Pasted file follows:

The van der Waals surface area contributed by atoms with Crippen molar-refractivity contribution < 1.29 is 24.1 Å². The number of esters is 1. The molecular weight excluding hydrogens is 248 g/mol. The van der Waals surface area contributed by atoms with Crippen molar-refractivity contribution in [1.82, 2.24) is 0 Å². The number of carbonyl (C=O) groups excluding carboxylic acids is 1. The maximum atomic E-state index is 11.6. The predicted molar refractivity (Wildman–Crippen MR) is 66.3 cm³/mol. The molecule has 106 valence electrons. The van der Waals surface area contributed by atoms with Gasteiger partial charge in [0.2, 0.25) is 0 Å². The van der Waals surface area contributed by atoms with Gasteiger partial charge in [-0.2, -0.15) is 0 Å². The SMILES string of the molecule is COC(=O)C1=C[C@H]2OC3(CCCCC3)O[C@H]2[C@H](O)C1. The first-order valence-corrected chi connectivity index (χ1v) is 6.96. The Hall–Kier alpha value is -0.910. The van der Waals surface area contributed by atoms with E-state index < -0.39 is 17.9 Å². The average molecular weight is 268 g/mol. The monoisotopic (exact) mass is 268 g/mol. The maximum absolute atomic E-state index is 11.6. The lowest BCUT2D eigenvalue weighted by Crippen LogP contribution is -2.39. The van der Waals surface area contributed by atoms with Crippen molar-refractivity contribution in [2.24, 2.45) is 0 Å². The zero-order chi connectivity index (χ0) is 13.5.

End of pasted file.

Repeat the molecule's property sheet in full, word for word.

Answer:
The van der Waals surface area contributed by atoms with Crippen molar-refractivity contribution < 1.29 is 24.1 Å². The number of esters is 1. The molecular weight excluding hydrogens is 248 g/mol. The van der Waals surface area contributed by atoms with Crippen molar-refractivity contribution in [1.82, 2.24) is 0 Å². The number of carbonyl (C=O) groups excluding carboxylic acids is 1. The maximum atomic E-state index is 11.6. The predicted molar refractivity (Wildman–Crippen MR) is 66.3 cm³/mol. The molecule has 106 valence electrons. The van der Waals surface area contributed by atoms with Gasteiger partial charge in [0.2, 0.25) is 0 Å². The van der Waals surface area contributed by atoms with Gasteiger partial charge in [-0.2, -0.15) is 0 Å². The SMILES string of the molecule is COC(=O)C1=C[C@H]2OC3(CCCCC3)O[C@H]2[C@H](O)C1. The first-order valence-corrected chi connectivity index (χ1v) is 6.96. The Hall–Kier alpha value is -0.910. The van der Waals surface area contributed by atoms with E-state index < -0.39 is 17.9 Å². The average molecular weight is 268 g/mol. The monoisotopic (exact) mass is 268 g/mol. The maximum absolute atomic E-state index is 11.6. The lowest BCUT2D eigenvalue weighted by Crippen LogP contribution is -2.39. The van der Waals surface area contributed by atoms with Crippen molar-refractivity contribution in [2.24, 2.45) is 0 Å². The zero-order chi connectivity index (χ0) is 13.5.